Conclusion: Do blue light blocking glasses work for me?
Look: It’s extremely difficult to pinpoint the causes of eye strain, eye damage and the ability to fall asleep and stay asleep. It’s even more difficult for someone (like me) who has an astigmatism or other issues with vision, migraines, health issues, etc, to disentangle the effects of those conditions from blue light and glare.
Eyeglass companies are able to take advantage of these extremely muddy waters by simply promising the hope of improved sleep and less eye strain.
That said, I don’t think these companies are selling snake oil.
I will say this:
- After trying blue light glasses for months now, and after reading a pile of studies, expert opinions, sales pitches and influencer reviews, I’m convinced that blue light blocking glasses provide at least a marginal but important benefit to me.
- Specifically, I believe blue light blocking glasses provide a particular benefit to make sure that the blue light from my phone doesn’t keep me amped up at night, and I am able to fall asleep and stay asleep.
- I would not run out to replace all of my prescription lenses with blue light filters.
- I also don’t personally think it’s a good idea to block out blue light all day, given the benefits of blue light for alertness, mood and regulating your circadian rhythms. (I definitely need as much sunshine as I can get in the winter.)
- But when I obtain new pairs of prescription glasses to put on my bedside table or to keep next to my computer, I definitely plan to put blue light filters in those new frames.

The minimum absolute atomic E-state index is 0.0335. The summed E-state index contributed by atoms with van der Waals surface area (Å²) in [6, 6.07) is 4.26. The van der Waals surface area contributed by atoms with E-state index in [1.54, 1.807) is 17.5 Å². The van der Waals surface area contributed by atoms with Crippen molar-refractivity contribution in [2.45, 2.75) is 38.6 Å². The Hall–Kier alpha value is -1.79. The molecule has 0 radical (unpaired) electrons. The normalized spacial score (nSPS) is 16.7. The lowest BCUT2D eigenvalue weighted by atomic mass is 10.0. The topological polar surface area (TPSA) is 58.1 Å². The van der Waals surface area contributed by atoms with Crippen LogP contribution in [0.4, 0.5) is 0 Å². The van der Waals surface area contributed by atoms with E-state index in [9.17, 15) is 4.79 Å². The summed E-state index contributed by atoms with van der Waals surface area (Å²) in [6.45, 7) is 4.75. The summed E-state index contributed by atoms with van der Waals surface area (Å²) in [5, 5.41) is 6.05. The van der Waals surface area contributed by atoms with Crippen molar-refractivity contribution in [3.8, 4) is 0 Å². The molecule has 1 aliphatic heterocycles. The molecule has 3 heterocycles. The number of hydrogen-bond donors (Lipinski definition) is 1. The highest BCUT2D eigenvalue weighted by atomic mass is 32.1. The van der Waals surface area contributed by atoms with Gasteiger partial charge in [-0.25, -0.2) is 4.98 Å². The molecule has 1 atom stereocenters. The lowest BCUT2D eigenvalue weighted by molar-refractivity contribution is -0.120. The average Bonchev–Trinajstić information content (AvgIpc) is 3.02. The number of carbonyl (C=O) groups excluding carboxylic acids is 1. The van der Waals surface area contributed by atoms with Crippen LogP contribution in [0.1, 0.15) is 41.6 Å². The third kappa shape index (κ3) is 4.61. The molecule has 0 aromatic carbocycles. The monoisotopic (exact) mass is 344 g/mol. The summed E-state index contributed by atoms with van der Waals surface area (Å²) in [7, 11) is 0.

Since I wrote this original piece, the world has changed significantly as the result of the COVID19 crisis.
I’m buying more pairs of glasses to keep scattered around the house, in reach of the various pieces of technology we are using for work and school, and I’m putting blue-light and anti-glare technology in all of them.
At the end of each day, my eyes are bleary, and I’m taking every step I can to minimize eye strain.
What has your experience been with blue light blocking glasses?
I’d love to hear about other experiences with blue light blocking glasses. Did they work for you? What brand do you like the best? Share your perspective in the comments section.
Pin me please: A Skeptic’s Guide to Blue Light Blocking Glasses
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About JakeJake is passionate about exploring entrepreneurs' global journeys. He founded Modern Fellows in 2012 to get to know the entrepreneurs behind the innovative brands helping men dress sharp in the digital age. Jake has written about entrepreneurship, international business and/or fashion for outlets including Business Week, Forbes, Inc., Details Style Syndicate and Primer Magazine, and has provided analysis on international business for BBC Radio, NBC News, CNN and Time Magazine.